Leading off, Thibodeau acknowledged a standing ovation, saying, "It's been a terrific honor" to represent Waldo County in the state Senate, where he is the longest-serving Senate president.

Turning immediately to economic progress, he said "Maine now enjoys the lowest unemployment rate in New England" and added that as a result of growing employment opportunities here, he's getting to see his grandson "grow up in Topsham, and not in Groton, Connecticut."

Chris Moody told how, at 17, Shawn bought a lot, built a three-bay garage on it, and "was a business owner, landowner and mortgagor before he could vote." Advocating for greater efforts to train young people to go into the trades, she said more needs to be done to connect students with businesses.

Miller said Mary Mayhew, who hired him into DHHS, believes "Things do not move unless they are pushed." Citing her "tremendous results … moving people from welfare to good-paying jobs," he said Mayhew wants to create an environment "where government is not in the way … and business will thrive."

Archambault reviewed Lt. Col. Fredette's credentials and legislative record of voting to reduce taxes, then noted, "We've got five great candidates (running for the gubernatorial nomination); the Democrats can't even find one."

Liberman, then a deputy district attorney, was named to succeed Geoffrey Rushlau upon his appointment to a judgeship a year ago. Liberman emphasized that he is an experienced criminal trial prosecutor — which, he said, is vital to the department's ability  to win convictions. He cited the case of a Tennessee long-haul truck driver found guilty Jan. 29 on all 15 charges stemming from a crash in Washington that killed two and injured others. Defense attorneys, he said, had fought hard to keep convincing evidence (alcohol, drugs and speed) from the jury.

"If you don't have experienced trial lawyers in this position," he said, "you will not be able to take the bad guys off the street."

Kinney called gubernatorial candidate Mason "a committed conservative" who worked to reform the tax code and, in education, wants to improve vocational instruction to help bring jobs back. He also wants to reform the citizen initiative process which has "become a joke," she said, "stolen by the left and out-of-state interests."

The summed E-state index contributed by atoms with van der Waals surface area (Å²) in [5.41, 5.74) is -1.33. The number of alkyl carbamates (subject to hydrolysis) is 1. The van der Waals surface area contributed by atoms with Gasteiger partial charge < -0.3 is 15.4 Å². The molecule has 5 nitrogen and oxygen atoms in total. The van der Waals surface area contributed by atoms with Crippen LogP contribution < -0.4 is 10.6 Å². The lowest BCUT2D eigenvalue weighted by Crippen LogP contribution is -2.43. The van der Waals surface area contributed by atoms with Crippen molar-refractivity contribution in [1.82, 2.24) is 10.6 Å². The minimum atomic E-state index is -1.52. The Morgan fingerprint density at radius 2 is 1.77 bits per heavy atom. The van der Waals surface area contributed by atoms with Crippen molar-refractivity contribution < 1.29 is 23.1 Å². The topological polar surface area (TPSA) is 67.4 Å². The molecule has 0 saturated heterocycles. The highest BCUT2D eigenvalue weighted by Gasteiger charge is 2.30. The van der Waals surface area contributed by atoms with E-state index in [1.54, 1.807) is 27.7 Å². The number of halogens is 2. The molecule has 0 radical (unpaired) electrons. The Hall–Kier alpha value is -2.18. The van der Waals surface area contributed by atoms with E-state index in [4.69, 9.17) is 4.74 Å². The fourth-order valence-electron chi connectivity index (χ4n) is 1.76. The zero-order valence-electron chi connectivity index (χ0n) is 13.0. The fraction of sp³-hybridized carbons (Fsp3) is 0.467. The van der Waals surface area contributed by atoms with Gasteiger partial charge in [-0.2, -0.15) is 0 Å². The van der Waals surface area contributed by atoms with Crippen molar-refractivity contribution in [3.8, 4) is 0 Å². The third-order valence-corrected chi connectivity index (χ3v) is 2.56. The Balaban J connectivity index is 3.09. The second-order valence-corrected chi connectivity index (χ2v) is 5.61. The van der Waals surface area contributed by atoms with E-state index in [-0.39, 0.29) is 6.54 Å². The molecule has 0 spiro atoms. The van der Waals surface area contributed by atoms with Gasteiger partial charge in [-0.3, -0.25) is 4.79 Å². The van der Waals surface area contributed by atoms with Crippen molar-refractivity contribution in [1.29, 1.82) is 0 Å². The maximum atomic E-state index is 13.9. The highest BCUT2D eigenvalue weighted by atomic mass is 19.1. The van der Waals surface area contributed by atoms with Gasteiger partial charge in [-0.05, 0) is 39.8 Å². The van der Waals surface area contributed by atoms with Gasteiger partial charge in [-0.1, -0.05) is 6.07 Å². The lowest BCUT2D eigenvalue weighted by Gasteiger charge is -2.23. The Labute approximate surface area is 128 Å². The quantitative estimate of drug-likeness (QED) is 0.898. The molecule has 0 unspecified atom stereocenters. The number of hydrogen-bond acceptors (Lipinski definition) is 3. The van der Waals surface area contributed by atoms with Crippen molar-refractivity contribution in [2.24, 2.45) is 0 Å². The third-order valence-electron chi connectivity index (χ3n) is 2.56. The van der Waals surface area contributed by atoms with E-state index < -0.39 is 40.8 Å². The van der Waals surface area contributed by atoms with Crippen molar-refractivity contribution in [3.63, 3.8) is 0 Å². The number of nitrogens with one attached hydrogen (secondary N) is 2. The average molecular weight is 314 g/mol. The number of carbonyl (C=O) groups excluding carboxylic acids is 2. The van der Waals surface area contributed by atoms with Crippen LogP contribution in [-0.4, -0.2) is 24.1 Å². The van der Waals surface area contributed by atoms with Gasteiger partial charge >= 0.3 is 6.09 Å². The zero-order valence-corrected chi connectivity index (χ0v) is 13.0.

Kinney also read a letter from Giles, who had another event planned for Saturday. Speaking for herself, Kinney said she has been working for tax, welfare and referendum process reform on behalf of residents in the nine Waldo County towns she represents.

Sheff said his tax accountant told him, "You have a problem here. I don't think the IRS is going to believe you pay as much taxes in Morrill, Maine, as you say." The candidate for county treasurer's remarks drew widespread applause.

Kresge, a former Democrat, withdrew as a Libertarian gubernatorial candidate to join the Republican Party and run to represent House District 98 (Winterport, Searsport, Frankfort and Swanville). He said he is often inspired by the wisdom of rabbis and quoted one: "Our goal should be to live life in radical amazement."

"That's not happening with the Democrats," he said, adding, "I'm running to change that."

Currier, a life-long resident of Belmont and currently its second selectman, said he is running "to preserve and grow our state," especially with his 6-month-old daughter in mind. He wants to do more to encourage businesses to come to Maine and "help get our young workforce back in Maine."

Sheriff Trafton acknowledged the "really tragic week in Waldo County," with the death of an abused 10-year-old girl in Stockton Springs. "School security is on the minds of every parent, every person," he said. He was with Maine State Police in the 1990s when they placed a school resource officer at Mount View, he said, adding that he has spoken with Belfast Police Chief Mike McFadden "and a new resource officer will be in the high school soon."

The caucus adjourned shortly after noon.